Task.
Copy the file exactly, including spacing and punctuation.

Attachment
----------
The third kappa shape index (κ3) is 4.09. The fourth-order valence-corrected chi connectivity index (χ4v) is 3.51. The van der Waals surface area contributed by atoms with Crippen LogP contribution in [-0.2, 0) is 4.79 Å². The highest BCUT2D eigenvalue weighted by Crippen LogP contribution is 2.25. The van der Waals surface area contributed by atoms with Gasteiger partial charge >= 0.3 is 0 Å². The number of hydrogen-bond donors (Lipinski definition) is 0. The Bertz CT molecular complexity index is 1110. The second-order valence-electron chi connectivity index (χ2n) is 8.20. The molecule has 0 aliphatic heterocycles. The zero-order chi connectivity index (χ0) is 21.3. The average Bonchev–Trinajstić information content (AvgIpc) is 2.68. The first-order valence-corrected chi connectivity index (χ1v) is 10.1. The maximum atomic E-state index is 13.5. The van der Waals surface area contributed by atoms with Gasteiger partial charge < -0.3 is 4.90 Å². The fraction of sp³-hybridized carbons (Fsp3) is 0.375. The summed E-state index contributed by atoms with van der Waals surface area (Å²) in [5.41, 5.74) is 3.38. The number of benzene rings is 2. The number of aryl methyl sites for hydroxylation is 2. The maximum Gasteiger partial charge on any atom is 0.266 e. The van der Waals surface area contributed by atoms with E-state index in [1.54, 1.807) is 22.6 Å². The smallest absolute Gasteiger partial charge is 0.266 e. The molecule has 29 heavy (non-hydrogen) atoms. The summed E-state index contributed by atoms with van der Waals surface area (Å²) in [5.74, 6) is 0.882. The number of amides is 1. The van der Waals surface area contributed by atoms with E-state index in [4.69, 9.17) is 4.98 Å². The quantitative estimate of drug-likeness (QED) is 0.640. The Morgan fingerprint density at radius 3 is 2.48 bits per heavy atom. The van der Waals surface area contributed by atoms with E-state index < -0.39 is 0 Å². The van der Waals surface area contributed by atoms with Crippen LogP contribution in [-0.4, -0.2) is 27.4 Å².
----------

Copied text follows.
The third kappa shape index (κ3) is 4.09. The fourth-order valence-corrected chi connectivity index (χ4v) is 3.51. The van der Waals surface area contributed by atoms with Crippen LogP contribution in [-0.2, 0) is 4.79 Å². The highest BCUT2D eigenvalue weighted by Crippen LogP contribution is 2.25. The van der Waals surface area contributed by atoms with Gasteiger partial charge >= 0.3 is 0 Å². The number of hydrogen-bond donors (Lipinski definition) is 0. The Bertz CT molecular complexity index is 1110. The second-order valence-electron chi connectivity index (χ2n) is 8.20. The molecule has 0 aliphatic heterocycles. The zero-order chi connectivity index (χ0) is 21.3. The average Bonchev–Trinajstić information content (AvgIpc) is 2.68. The first-order valence-corrected chi connectivity index (χ1v) is 10.1. The maximum atomic E-state index is 13.5. The van der Waals surface area contributed by atoms with Gasteiger partial charge < -0.3 is 4.90 Å². The fraction of sp³-hybridized carbons (Fsp3) is 0.375. The summed E-state index contributed by atoms with van der Waals surface area (Å²) in [5.41, 5.74) is 3.38. The number of benzene rings is 2. The number of aryl methyl sites for hydroxylation is 2. The maximum Gasteiger partial charge on any atom is 0.266 e. The van der Waals surface area contributed by atoms with E-state index in [1.54, 1.807) is 22.6 Å². The smallest absolute Gasteiger partial charge is 0.266 e. The molecule has 29 heavy (non-hydrogen) atoms. The summed E-state index contributed by atoms with van der Waals surface area (Å²) in [5.74, 6) is 0.882. The number of amides is 1. The van der Waals surface area contributed by atoms with E-state index in [4.69, 9.17) is 4.98 Å². The quantitative estimate of drug-likeness (QED) is 0.640. The Morgan fingerprint density at radius 3 is 2.48 bits per heavy atom. The van der Waals surface area contributed by atoms with E-state index < -0.39 is 0 Å². The van der Waals surface area contributed by atoms with Crippen LogP contribution in [-0.4, -0.2) is 27.4 Å².